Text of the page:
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View Diary: BREAKING in Syria: Assad asylum offers pour in as he is reported loading sarin gas into bombs (25 comments)

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  •  I would oppose NATO involvement; UN is (0+ / 0-)

    much more appropriate here as I don't see for the life of me how this is a threat to the North Atlantic, and Turkey is clearly capable of defending themselves.

    •  GoGo - the UN is incapable (0+ / 0-)

      of launching any rapid military action. It isn't a viable option.

      There are some who say that the UN couldn't stop a cookie fight at a Brownie Scouts meeting, but I think that is a slight overstatement.

      "let's talk about that"

      by VClib on Thu Dec 06, 2012 at 07:40:34 AM PST

      [ Parent ]

      •  Not NATO's problem; fix the UN then. nt (0+ / 0-)
        •  GoGo - the UN isn't fixable (0+ / 0-)

          The UN, and nearly all it's members, have no interest in or stomach for actual military action where people are in harms way and are killed or injured.

          NATO, for all it's faults, is the only multinational military coalition who can rapidly deploy air, land and naval forces in Europe, Northern Africa or the Middle East. It's NATO or nobody.

          "let's talk about that"

          by VClib on Thu Dec 06, 2012 at 08:19:14 AM PST

          [ Parent ]

    •  Turkey is a NATO member (0+ / 0-)

      It should not therefore be difficult to see how this involves NATO.

      •  I can see how without endorsing it. (1+ / 0-)
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        I specifically noted that Turkey was involved when I wrote that Turkey can protect itself. I'm pretty sure NATO wouldn't need to get involved if Mexico attacked us.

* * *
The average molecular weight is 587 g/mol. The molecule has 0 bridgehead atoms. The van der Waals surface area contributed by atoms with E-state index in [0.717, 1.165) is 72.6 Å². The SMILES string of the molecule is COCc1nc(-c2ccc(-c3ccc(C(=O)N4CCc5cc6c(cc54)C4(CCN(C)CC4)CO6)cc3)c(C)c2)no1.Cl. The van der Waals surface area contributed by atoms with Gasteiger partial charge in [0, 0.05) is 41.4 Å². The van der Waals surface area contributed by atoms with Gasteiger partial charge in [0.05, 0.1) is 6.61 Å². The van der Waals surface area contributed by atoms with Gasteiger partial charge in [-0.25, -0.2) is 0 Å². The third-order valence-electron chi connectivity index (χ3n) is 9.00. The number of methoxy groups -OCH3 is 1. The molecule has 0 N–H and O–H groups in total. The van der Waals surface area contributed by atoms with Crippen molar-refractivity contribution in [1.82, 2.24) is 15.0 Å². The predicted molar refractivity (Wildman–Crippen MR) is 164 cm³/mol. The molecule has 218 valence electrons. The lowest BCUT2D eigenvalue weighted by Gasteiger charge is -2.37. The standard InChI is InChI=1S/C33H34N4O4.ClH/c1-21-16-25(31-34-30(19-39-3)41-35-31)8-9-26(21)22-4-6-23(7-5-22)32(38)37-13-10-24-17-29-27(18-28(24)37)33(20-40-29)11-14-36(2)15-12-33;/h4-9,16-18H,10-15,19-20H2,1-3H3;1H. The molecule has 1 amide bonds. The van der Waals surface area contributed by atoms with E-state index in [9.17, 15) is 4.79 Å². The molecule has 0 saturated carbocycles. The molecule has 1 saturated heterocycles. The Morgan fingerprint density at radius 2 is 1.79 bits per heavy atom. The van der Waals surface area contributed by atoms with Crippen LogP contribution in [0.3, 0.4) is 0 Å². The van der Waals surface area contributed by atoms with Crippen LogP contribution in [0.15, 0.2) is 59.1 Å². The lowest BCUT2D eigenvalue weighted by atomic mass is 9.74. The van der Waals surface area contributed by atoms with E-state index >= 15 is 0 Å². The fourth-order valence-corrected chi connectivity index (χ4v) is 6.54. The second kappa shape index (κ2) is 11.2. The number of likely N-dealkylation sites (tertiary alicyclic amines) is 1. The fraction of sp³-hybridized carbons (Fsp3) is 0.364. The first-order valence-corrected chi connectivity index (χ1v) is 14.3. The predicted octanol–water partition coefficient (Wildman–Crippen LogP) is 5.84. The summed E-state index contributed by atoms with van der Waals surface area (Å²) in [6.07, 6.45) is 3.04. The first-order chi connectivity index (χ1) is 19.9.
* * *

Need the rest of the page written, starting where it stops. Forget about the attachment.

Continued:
•  But all it takes is for Turkey to think so (1+ / 0-)
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          If Turkey invokes Article V (or whatever) her allies are treaty-bound to come to help. If I were Turkey, I would want some ROI from the alliance I'd supported over decades. They Syrian military is orders of magnitude better armed and experienced in war than is Mexico.

          Plus with Syria being a former French proctorate they feel some obligation to get involved. That's another attractor which draws in NATO.

          What I am getting at, is that it is unrealistic to expect NATO to remain un-involved if this conflict starts drawing in foreign intervention. This is taking place on NATO's border after all.

          •  Bleh, didn't know about Article V. nt (1+ / 0-)
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          •  Arm the FSA (1+ / 0-)
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            You shouldn't take all this literally: these exchanges are diplomatic manoeuvres intended to apply pressure on Assad, and to limit his range of actions; possibly to nudge the Russians into facing the fact that if they don't cooperate in reigning Assad in the situation could explode beyond their control. Both Article V of the NATO treaty (which applies only  in the event of an "armed attack against" a member) and the issue of chemical weapons could be could be used as pretexts for intervention of some sort (a "no fly zone" doesn't seem to fit the bill if either of these is the grounds for intervention). But as others have said, my concern would be that the real objective is be to bring the Syrian situation under US/western control.  Why not just provide the FSA with the weaponry needed  to counter Assad's airpower? They are already 75% there - give them the equipment to finish the job and all these problems are resolved in one stroke.

            •  All these problems are resolved in one stroke (0+ / 0-)

              I haven't heard that one applied to the Mideast before. Were it only so.

              That aside I agree with you about the maneuvering and such. The goal is to get Assad to conclude his life in exile will be happier and longer than his life as Syrian strongman. However I was aiming at the smaller point that it is unrealistic to think NATO can remain a non-player in Syria.

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